When I grew up in a conservative evangelical (Pentecostal) church young earth creationism was the only game in town. With a blush I remember arguing the view to incredulous friends in high school and handing off a copy of It’s a Young World After All to my polite science teacher.
In the early 1990s I shook off the young earth view in university. There were two primary factors in my deconversion: first, coming to understand how to read ancient near eastern cosmogonic creation narratives (or at least how not to read them); second, coming to terms with the historical origins of modern young earth creationism (Ronald Numbers’ The Creationists and Mark Noll’s The Scandal of the Evangelical Mind were especially helpful). My further steps toward an evolutionary model of human origins were facilitated by a course I took at Regent College with Mark Noll and David Livingstone on Christianity and science. But now I’m getting ahead of myself.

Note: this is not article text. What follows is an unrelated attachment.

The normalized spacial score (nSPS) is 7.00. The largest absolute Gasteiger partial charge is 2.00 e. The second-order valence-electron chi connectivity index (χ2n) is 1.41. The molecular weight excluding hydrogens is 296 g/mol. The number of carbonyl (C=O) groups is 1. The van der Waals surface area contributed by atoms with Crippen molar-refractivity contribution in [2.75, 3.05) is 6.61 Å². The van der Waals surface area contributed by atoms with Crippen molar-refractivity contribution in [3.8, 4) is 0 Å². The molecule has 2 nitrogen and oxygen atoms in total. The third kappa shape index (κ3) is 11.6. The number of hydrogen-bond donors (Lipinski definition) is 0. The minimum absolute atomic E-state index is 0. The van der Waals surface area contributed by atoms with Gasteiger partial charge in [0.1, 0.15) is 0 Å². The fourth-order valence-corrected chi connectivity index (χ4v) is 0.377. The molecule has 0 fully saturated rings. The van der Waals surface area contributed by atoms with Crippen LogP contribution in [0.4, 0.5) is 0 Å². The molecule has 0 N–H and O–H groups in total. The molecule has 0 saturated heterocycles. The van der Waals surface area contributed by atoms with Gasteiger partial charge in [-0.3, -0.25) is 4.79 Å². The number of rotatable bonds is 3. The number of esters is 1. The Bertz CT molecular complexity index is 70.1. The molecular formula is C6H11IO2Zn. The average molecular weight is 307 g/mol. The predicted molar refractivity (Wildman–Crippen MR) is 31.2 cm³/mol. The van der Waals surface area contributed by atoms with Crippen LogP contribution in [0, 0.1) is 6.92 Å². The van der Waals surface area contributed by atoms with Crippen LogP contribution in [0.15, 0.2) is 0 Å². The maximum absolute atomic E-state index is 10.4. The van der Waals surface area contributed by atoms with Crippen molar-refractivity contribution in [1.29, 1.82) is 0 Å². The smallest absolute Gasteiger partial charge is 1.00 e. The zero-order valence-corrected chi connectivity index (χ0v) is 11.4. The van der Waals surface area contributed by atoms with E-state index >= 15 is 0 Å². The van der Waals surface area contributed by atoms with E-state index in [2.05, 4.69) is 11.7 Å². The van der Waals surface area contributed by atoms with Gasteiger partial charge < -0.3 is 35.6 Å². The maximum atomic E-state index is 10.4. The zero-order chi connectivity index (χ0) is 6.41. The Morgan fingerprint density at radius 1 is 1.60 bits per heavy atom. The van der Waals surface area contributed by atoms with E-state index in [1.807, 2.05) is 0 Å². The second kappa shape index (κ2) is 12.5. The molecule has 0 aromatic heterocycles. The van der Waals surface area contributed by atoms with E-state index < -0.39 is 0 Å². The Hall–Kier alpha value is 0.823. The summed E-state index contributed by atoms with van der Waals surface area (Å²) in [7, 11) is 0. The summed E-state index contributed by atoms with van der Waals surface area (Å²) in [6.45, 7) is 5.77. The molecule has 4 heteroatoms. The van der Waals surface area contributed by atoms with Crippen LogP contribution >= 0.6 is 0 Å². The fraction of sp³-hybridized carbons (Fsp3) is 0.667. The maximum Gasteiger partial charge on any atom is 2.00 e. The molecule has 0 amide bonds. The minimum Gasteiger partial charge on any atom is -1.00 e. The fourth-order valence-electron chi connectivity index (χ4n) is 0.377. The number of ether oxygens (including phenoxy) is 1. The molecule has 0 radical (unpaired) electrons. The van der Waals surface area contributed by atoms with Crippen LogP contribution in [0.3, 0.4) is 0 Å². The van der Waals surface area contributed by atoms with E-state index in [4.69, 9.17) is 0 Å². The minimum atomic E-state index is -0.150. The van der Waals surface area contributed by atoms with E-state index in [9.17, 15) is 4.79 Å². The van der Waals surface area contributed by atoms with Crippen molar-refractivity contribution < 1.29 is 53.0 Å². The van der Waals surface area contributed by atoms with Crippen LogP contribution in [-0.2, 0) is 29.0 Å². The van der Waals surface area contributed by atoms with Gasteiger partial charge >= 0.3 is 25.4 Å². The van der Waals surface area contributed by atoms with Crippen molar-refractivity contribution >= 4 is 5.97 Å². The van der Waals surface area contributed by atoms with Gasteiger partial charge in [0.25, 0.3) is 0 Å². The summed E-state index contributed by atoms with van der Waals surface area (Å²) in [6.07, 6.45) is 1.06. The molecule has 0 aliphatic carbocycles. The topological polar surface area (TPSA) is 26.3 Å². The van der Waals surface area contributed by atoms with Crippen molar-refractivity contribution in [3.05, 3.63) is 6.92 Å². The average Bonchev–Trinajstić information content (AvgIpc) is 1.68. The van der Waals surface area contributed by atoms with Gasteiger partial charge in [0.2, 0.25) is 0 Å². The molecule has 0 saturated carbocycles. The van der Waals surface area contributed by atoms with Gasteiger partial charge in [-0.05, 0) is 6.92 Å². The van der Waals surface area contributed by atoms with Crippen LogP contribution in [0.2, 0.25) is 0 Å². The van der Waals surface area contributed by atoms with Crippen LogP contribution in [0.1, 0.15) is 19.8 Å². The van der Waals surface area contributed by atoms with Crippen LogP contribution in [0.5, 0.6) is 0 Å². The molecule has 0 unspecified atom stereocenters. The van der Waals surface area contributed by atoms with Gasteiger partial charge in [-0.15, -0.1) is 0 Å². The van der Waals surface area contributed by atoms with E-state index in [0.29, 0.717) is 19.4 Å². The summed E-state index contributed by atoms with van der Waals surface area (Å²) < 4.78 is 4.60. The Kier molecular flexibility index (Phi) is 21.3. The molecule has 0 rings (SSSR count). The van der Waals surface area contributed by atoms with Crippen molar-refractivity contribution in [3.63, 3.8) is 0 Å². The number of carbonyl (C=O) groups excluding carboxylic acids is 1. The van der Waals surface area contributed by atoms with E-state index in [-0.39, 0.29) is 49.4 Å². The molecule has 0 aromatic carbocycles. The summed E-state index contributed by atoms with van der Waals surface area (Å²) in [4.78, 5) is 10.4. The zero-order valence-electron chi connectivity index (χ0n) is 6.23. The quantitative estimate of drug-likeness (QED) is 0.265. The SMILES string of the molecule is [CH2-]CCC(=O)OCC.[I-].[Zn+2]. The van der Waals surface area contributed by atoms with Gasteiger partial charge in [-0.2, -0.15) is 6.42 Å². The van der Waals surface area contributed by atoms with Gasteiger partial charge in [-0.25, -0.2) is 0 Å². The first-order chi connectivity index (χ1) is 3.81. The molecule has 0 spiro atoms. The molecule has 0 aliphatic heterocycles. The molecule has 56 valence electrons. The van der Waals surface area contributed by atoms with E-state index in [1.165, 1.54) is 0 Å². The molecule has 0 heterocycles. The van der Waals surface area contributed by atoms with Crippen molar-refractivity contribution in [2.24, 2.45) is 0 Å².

My simple observation here is to point to the growing number of living organisms that we know are older than the 6-10,000 years, the typical span that young earth creationists allot for earth history. For many years I believed the oldest living organisms on earth were bristlecone pine trees. How wrong I was. A TED talk that I viewed recently by Rachel Sussman blew that wide open. She chronicles ancient living things, her benchmark being 2000 years old or older (in case you didn’t know, that is even older than Henny Youngman’s comedy one-liners). Included in her list are 80,000 year old trees and 600,000 year old bacteria. You can check out the video below. I also recommend this article on “The Oldest Trees on the Planet.”
Personally, I’m glad I can take this all in with unalloyed fascination rather than the skepticism, fear and cognitive dissonance that would have been my lot twenty-five years ago.